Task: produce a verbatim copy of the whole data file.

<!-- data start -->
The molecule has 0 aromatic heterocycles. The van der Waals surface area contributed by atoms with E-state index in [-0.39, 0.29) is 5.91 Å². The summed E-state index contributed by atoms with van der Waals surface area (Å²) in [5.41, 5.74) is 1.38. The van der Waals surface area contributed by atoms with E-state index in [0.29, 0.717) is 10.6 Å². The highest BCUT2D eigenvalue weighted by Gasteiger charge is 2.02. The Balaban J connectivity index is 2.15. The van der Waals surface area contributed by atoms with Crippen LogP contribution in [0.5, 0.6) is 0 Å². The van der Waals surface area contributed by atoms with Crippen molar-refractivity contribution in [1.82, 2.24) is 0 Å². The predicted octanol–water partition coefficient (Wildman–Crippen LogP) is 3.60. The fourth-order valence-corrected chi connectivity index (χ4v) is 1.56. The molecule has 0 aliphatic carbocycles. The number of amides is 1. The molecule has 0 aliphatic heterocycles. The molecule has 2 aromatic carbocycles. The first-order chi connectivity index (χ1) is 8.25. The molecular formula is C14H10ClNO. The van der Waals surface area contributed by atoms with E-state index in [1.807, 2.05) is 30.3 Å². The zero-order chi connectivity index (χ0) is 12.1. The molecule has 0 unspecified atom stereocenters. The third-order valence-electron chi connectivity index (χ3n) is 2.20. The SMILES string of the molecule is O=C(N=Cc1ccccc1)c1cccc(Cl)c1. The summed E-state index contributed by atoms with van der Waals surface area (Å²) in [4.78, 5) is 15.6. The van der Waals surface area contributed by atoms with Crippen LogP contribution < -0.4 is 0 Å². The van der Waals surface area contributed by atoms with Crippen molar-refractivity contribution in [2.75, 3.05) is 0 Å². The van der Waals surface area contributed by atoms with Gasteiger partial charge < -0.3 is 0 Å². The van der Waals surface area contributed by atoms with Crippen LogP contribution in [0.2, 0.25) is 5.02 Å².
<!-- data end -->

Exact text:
The molecule has 0 aromatic heterocycles. The van der Waals surface area contributed by atoms with E-state index in [-0.39, 0.29) is 5.91 Å². The summed E-state index contributed by atoms with van der Waals surface area (Å²) in [5.41, 5.74) is 1.38. The van der Waals surface area contributed by atoms with E-state index in [0.29, 0.717) is 10.6 Å². The highest BCUT2D eigenvalue weighted by Gasteiger charge is 2.02. The Balaban J connectivity index is 2.15. The van der Waals surface area contributed by atoms with Crippen LogP contribution in [0.5, 0.6) is 0 Å². The van der Waals surface area contributed by atoms with Crippen molar-refractivity contribution in [1.82, 2.24) is 0 Å². The predicted octanol–water partition coefficient (Wildman–Crippen LogP) is 3.60. The fourth-order valence-corrected chi connectivity index (χ4v) is 1.56. The molecule has 0 aliphatic carbocycles. The number of amides is 1. The molecule has 0 aliphatic heterocycles. The molecule has 2 aromatic carbocycles. The first-order chi connectivity index (χ1) is 8.25. The molecular formula is C14H10ClNO. The van der Waals surface area contributed by atoms with E-state index in [1.807, 2.05) is 30.3 Å². The zero-order chi connectivity index (χ0) is 12.1. The molecule has 0 unspecified atom stereocenters. The third-order valence-electron chi connectivity index (χ3n) is 2.20. The SMILES string of the molecule is O=C(N=Cc1ccccc1)c1cccc(Cl)c1. The summed E-state index contributed by atoms with van der Waals surface area (Å²) in [4.78, 5) is 15.6. The van der Waals surface area contributed by atoms with Crippen LogP contribution < -0.4 is 0 Å². The van der Waals surface area contributed by atoms with Crippen molar-refractivity contribution in [2.75, 3.05) is 0 Å². The van der Waals surface area contributed by atoms with Gasteiger partial charge < -0.3 is 0 Å². The van der Waals surface area contributed by atoms with Crippen LogP contribution in [0.2, 0.25) is 5.02 Å².